Love Economics: Today’s love recession

Love as we know it is a social construction. Actually, the idea of modern love did not exist until a century and a half ago. From arranged, convenient, marriages to a platonic courtly love; to the Victorian conceptions of what a relationship should entail; love has evolved into such a complicated archetype that couples find it hard to remain together while trying to achieve it. The dream of love has survived, but it continuously disappoints us.

We are constantly comparing our investments against our gains. We are now, more than ever, forcing love into some kind of economic dilemma. After all, what is economy about if not “the allocation of scarce goods”? And what good is the scarcest of them all if not love?

With divorce rates of around 60% in developed countries and the age of first time marriages getting higher and higher, I’ve come to wonder if we have entered some kind of love recession.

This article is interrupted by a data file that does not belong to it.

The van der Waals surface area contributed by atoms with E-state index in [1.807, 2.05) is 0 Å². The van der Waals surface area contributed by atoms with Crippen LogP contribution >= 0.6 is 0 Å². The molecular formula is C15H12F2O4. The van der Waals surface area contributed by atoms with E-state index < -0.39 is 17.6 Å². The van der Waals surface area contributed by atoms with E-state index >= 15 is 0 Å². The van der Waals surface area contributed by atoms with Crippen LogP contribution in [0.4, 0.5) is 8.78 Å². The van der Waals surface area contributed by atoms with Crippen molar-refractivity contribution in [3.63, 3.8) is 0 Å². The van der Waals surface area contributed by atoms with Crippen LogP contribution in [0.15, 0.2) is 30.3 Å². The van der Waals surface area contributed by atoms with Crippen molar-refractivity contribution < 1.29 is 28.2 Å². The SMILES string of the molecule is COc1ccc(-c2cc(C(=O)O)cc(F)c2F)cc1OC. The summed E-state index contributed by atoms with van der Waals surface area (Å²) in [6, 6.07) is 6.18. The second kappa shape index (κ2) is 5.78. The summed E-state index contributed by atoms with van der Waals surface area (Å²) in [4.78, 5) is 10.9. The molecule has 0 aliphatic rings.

We treat people (and ourselves) as assets. And we end up separating love into a dichotomy: You either love the person enough to invest the time into a relationship, or you don’t. And you don’t know, so you stall, you “hang out”.

Have we set such high expectations in love that we’ve created a dating bubble that, like the housing market, is bound to pop?

We love our liberties, our pool of choices, the dream of something better always being around the corner.

So do your personal value equation. What would be your opportunity cost? What are you willing to sacrifice for love?

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